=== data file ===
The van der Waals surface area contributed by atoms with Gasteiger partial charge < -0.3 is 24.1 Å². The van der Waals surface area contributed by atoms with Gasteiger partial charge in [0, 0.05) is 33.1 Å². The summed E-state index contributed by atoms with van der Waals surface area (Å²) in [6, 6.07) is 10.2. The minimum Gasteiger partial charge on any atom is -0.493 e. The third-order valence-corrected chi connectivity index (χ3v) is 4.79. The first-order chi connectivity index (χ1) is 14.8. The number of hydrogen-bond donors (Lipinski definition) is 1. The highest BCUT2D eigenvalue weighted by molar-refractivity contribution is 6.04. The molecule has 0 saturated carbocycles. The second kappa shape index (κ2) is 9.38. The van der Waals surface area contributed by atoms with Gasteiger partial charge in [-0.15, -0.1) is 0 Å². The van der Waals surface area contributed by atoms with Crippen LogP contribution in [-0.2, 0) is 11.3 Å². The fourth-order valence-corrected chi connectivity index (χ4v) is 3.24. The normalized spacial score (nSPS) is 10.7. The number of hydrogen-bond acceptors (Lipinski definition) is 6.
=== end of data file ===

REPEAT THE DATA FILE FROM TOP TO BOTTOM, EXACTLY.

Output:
The van der Waals surface area contributed by atoms with Gasteiger partial charge < -0.3 is 24.1 Å². The van der Waals surface area contributed by atoms with Gasteiger partial charge in [0, 0.05) is 33.1 Å². The summed E-state index contributed by atoms with van der Waals surface area (Å²) in [6, 6.07) is 10.2. The minimum Gasteiger partial charge on any atom is -0.493 e. The third-order valence-corrected chi connectivity index (χ3v) is 4.79. The first-order chi connectivity index (χ1) is 14.8. The number of hydrogen-bond donors (Lipinski definition) is 1. The highest BCUT2D eigenvalue weighted by molar-refractivity contribution is 6.04. The molecule has 0 saturated carbocycles. The second kappa shape index (κ2) is 9.38. The van der Waals surface area contributed by atoms with Gasteiger partial charge in [-0.15, -0.1) is 0 Å². The van der Waals surface area contributed by atoms with Crippen LogP contribution in [-0.2, 0) is 11.3 Å². The fourth-order valence-corrected chi connectivity index (χ4v) is 3.24. The normalized spacial score (nSPS) is 10.7. The number of hydrogen-bond acceptors (Lipinski definition) is 6.